Overnight Oatmeal

I am a breakfast person. By “breakfast person”, I mean I could eat breakfast for nearly every meal, every day and be content. I don’t for the sake of variety. But I could.

I have my quick breakfast standbys like Greek yogurt with Nature’s Path Pumpkin Flax Seed Granola or EnviroKidz Peanut Butter Panda Puffs with soy milk. (I know I’m not a kid, but have you tried this stuff?!). I have my breakfast indulgences like Blackberry Bliss Cakes from M. Henry and crispy-on-the-outside, chewy-on-the-inside New York style bagels. I have my homemade breakfasts like honey rye waffles and fresh scones. I have my…

My list of loved breakfast foods is clearly a lengthy one. But for a long time steel cut oats didn’t have a place on it. It was yet again another food my mom prepared and I resisted. Judging by the number of foods on this blog that meet the classification of “mother made-kid Jess critiqued”, I think we can all learn two things: 1. Try ingredients you think you don’t like. You’ll surprise yourself and 2. Trust your mom. She’s always right. (You’ve been waiting twenty-two years to hear me say that haven’t you mom?).

Sometime after my super stubborn stage in life came a realization: Steel cut oats are far healthier than their instant counterparts. And then came me, standing in front of the steel cut oats at Trader Joe’s looking clueless. Luckily, a friendly, beautiful, bearded, guitar playing (ok, maybe only in my dreams) employee saw my helplessness and decided to lend a hand. He recommended Country Choice Organic Steel Cut Oats. While I can’t vouch for other brand since I’ve never used another, I can say this one is quite good.

And then came the final stage of my relationship with steal cut oats. Love. A love so deep that some days I just crave steel cut oats. In fact, some nights, before I’m even in full swing breakfast mode, I know it’s steel cut oats I’ll want in the morning. Sounds like love to me.

I normally take the traditional route tossing in raisins and topping the oatmeal with a hefty spoonful, or two, of brown sugar. There are, however, countless ways to adjust the flavor combinations in this oatmeal. I tend to stick to the dried fruit, nuts, and sweetener combination, but the possibilities certainly do not end there:

– Dried cherries, goat cheese, and pecans

– Dried figs, honey, and cardamom

– Lemon zest and strawberry preserves

– Shredded coconut or peanut butter and sliced banana

– Cocoa powder, red pepper flakes or chili powder, and cinnamon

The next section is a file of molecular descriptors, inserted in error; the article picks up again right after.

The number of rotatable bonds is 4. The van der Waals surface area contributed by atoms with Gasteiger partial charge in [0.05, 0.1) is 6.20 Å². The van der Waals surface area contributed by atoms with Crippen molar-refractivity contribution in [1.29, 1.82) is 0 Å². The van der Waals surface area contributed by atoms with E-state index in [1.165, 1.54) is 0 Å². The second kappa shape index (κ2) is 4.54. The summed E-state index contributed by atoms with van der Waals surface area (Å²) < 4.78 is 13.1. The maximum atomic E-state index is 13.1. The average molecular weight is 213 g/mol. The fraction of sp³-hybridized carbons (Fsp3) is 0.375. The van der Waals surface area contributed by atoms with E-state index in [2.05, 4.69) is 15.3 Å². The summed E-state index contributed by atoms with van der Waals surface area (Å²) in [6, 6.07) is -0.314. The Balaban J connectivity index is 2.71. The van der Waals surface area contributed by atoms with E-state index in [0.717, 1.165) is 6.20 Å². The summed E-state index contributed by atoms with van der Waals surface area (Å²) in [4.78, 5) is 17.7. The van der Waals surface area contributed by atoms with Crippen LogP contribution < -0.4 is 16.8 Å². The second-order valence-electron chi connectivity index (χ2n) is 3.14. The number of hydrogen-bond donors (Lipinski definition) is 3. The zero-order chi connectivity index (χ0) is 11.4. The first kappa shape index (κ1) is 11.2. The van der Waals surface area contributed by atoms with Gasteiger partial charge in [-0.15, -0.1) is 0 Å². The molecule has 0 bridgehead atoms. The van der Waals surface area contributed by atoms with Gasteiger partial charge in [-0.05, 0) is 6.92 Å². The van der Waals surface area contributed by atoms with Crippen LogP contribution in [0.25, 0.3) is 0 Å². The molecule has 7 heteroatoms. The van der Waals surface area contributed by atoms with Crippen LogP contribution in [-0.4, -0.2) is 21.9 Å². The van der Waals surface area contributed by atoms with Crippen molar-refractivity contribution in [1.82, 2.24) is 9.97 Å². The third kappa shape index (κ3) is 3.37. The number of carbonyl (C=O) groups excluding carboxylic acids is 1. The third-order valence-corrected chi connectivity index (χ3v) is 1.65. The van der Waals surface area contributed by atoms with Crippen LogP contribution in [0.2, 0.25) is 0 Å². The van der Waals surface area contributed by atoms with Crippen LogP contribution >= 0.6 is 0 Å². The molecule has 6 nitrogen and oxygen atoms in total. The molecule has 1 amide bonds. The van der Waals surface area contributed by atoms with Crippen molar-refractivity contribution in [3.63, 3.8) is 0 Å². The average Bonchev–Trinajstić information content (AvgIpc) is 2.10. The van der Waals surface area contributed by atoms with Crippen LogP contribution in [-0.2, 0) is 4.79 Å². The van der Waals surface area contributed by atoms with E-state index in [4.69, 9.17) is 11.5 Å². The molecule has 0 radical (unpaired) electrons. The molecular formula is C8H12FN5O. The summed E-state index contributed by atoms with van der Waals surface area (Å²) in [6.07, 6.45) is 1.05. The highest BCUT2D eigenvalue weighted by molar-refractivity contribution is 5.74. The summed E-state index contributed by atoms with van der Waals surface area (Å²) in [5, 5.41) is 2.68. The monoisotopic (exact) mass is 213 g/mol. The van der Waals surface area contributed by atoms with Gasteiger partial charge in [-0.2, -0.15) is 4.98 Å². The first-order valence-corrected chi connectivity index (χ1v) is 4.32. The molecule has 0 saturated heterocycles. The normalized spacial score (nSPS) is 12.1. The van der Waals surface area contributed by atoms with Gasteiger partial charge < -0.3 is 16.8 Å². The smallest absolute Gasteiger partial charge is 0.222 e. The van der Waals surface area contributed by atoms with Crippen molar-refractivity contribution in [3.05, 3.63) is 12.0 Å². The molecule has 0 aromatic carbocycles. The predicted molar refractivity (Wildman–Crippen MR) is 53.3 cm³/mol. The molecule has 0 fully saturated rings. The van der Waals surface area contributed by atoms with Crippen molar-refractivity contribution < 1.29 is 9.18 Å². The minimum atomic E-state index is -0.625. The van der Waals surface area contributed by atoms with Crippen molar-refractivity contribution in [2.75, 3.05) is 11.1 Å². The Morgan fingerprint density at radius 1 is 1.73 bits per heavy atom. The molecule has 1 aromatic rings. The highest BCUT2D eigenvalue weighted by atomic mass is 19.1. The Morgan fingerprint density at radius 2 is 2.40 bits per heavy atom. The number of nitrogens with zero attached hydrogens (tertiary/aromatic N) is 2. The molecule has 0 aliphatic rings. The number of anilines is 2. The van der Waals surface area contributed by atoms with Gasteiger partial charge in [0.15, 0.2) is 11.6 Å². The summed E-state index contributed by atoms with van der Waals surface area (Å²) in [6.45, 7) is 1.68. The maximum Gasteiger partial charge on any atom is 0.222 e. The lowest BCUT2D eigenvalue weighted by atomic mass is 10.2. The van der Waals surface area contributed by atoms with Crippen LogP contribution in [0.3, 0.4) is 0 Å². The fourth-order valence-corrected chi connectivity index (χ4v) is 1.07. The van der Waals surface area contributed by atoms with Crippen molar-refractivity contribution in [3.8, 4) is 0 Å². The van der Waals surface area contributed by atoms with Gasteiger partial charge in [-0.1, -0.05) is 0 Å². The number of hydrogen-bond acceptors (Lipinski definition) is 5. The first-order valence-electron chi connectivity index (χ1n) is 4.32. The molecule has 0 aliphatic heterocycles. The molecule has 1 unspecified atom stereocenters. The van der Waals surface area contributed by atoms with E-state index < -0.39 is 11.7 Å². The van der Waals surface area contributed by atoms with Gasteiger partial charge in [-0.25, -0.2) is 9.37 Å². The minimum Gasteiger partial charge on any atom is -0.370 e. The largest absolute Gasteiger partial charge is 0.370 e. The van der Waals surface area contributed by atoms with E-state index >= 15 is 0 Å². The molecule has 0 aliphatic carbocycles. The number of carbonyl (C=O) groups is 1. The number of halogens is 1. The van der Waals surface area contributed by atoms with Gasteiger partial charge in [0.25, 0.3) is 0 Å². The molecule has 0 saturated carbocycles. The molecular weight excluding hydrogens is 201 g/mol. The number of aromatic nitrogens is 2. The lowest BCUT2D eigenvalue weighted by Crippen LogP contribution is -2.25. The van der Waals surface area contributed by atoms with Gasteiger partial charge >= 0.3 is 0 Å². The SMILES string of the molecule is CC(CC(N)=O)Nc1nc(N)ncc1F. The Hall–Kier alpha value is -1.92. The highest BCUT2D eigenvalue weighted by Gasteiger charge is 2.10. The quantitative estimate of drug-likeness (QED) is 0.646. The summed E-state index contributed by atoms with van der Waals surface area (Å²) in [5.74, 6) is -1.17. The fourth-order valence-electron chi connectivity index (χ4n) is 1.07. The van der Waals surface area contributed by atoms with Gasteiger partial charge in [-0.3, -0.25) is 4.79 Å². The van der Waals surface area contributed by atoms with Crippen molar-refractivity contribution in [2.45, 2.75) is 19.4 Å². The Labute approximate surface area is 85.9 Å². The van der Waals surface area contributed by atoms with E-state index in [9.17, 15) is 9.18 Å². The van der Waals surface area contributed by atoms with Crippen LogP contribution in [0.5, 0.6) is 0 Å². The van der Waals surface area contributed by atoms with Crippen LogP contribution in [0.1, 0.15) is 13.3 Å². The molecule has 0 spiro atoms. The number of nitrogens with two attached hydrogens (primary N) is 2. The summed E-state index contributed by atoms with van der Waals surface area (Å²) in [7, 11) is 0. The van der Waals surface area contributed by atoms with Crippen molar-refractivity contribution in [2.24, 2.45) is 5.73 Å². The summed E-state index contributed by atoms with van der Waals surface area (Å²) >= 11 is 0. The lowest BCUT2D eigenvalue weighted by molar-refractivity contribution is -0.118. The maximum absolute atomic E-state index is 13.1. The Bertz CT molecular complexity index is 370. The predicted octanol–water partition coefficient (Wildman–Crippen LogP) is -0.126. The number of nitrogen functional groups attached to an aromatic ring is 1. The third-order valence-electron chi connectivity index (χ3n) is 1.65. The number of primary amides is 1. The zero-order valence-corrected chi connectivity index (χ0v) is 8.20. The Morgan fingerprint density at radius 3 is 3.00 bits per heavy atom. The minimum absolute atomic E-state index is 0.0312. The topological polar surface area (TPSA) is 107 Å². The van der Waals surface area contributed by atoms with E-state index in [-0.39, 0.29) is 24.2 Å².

– Flaky sea salt, freshly ground black pepper, and olive oil

– Pumpkin puree, pecans, maple syrup, and (if you’re feeling adventurous) bourbon

If those aren’t enough ideas check out this post from Serious Eats and this one from Tastespotting’s “A Month of Oatmeal” for more inspiration. Then let me know what you decide to mix in. I’m always on the hunt for new takes on one of my now favorite breakfast staples.

Overnight Oatmeal

adapted from Food & Wine

This recipe makes one delicious bowl of oatmeal. If you’re serving more than one, simply double, triple, quadruple, etc. the ingredient list. Remember, there are a number of different flavor combinations that can be used in this oatmeal. See above for some more ideas. Regardless of what flavor combination you decide to use, if you use dried fruit I suggest adding it to the oatmeal the night before. It makes the dried fruit nice and plump. To add an extra dose of healthiness stir in ground flax seed and wheat germ.

Serves 1

1/4 cup steel cut oats

1 3/4 cup water

1 heaping tablespoon raisins

1 heaping tablespoon walnuts, coarsely chopped

Brown sugar, to taste

In a large saucepan, boil the oats in the water for 1 minute. Stir in the raisins. Cover and let stand overnight at room temperature.

The next day, uncover the oats and stir in the remaining 3/4 cup of water. (Note: If you do not add dried fruit to the pot the night before you will not need to add this extra water.) Bring to a boil over high heat. Reduce the heat to low and simmer, stirring frequently, until the oatmeal is cooked and creamy but still a little bit chewy, about 8-10 minutes. Spoon the oatmeal into bowls. Top with the chopped walnuts and brown sugar.

The prepared oatmeal can be refrigerated for up to 1 week. Rewarm it in a microwave and thin with water if necessary before serving.


1 Comment

Filed under Breakfast and Brunch, Grains

One response to “Overnight Oatmeal

  1. Audrey Sostak

    I love oatmeal! But not nearly as much as I love you! Mom

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